1. Control/independence. The more control the payer of remuneration has over the worker’s activities, where the work is done and hours of work, the more likely the worker is an employee for whom source deductions must be made and remitted. 
  2. Ownership of tools and assets. If tools and assets are supplied by the payer, the worker is more likely to be considered employed. Self-employed people are responsible for their own work tools and supplies.
  3. Assumption of risk. Is the worker responsible for the risk assumed by the business?  Is the worker responsible for investments in the business and for the losses of the business should they occur?  If there is no assumption of risk, the person is not likely self-employed.
  4. Hiring. Can the worker subcontract or hire assistants? Will that worker pay the hired help and manage the relationships with them? Is the worker financially liable if the obligations of a contract are not fulfilled? If so, the worker is likely self-employed.

Making source deductions

If you are in an employer-employee relationship with those you hire, you will be required to make mandatory statutory deductions at source for income taxes, Canada Pension Plan (CPP) and Employment Insurance (EI). In some cases, EI may not be payable for related people; this also means they won’t be covered by EI benefits if employment ends. The determination criteria are extensive, and the process begins with validating the worker’s status as described above. For the work to be EI-insurable, it is most important to show that the same circumstances of employment and remuneration are extended to and expected of related persons as they are for non-related persons. Those formal employment contracts, extended to all employees, are once again important for these purposes.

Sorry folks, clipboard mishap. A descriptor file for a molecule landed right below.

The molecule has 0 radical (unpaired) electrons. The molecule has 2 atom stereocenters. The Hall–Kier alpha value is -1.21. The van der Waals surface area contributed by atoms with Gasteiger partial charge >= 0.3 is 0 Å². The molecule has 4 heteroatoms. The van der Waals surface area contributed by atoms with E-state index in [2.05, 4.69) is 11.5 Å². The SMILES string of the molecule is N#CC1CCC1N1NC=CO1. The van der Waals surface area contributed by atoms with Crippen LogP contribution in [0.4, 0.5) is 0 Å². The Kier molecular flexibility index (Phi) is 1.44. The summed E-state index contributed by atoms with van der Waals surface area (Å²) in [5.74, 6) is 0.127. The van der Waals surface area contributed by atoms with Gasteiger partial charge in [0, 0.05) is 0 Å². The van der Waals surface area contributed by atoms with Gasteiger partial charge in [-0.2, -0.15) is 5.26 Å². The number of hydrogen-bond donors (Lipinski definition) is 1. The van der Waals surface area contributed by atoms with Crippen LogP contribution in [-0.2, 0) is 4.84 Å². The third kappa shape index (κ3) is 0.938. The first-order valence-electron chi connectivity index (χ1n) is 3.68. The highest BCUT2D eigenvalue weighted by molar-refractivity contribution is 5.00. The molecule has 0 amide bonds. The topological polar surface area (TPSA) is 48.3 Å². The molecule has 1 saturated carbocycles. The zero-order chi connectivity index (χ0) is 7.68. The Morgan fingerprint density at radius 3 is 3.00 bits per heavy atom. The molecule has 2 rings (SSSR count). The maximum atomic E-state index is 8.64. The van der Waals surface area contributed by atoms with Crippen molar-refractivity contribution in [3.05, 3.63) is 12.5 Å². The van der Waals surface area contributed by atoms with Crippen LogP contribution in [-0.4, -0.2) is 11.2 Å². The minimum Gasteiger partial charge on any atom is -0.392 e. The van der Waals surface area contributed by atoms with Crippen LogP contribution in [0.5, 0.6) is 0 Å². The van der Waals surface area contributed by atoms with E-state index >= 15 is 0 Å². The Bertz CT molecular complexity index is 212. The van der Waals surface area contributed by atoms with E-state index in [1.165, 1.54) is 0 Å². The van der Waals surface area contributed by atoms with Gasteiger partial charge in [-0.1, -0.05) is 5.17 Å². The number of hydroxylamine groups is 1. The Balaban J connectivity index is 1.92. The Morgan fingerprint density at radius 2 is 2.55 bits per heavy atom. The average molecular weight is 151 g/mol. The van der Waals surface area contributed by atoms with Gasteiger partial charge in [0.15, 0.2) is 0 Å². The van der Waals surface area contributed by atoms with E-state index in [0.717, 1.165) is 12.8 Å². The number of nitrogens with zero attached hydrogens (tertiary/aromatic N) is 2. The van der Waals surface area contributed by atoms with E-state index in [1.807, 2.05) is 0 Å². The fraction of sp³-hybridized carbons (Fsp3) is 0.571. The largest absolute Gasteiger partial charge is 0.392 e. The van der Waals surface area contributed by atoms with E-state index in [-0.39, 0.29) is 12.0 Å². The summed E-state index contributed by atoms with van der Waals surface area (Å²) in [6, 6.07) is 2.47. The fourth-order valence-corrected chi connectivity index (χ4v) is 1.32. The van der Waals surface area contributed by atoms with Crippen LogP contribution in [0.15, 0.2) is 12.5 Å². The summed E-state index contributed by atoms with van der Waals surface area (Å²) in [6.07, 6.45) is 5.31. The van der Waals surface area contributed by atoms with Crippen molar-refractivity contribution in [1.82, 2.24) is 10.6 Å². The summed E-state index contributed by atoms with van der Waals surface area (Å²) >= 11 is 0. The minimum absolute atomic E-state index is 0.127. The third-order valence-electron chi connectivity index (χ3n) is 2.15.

Failure to make source deductions attracts substantive penalties: in addition to the original required remittance, you must pay 10% of the amount you failed to remit plus interest—more if you are a repeat offender. For these reasons, it’s also important not to make mistakes in classifying the worker relationship as that of a subcontractor.

The TOSI rules

A new Tax on Split Income (TOSI) has been in place since January 1, 2018. It applies to family members who receive certain forms of remuneration from a private family service business—usually dividends.  These dividends will be subject to taxation at the highest top federal marginal tax rates if the family members are not sufficiently active in the family business. This effectively puts the onus for payment and the burden of proof squarely on the non-active family member, rather than the active business owner who may have distributed the dividends. However, these rules specifically exclude employment income. The TOSI rules apply to all family members unless they fall under a specific exclusion, three of which are noted below:

  1. Family members who are at least 18 years of age, who worked in the business an average of 20 hours a week in the current tax year or any of the preceding five years.
  2. Family members age 25 to 64, who own shares that represent at least 10% of the voting shares and value of the company.
  3. Spouses of business owners who are age 65 or older. These non-active spouses may receive dividends, in any amount, without paying top tax rates. 

Paying employment income to family members who do not meet these exclusions may now make more sense, provided the criteria for doing so, explained above, are met and if income is otherwise under the top marginal tax rates.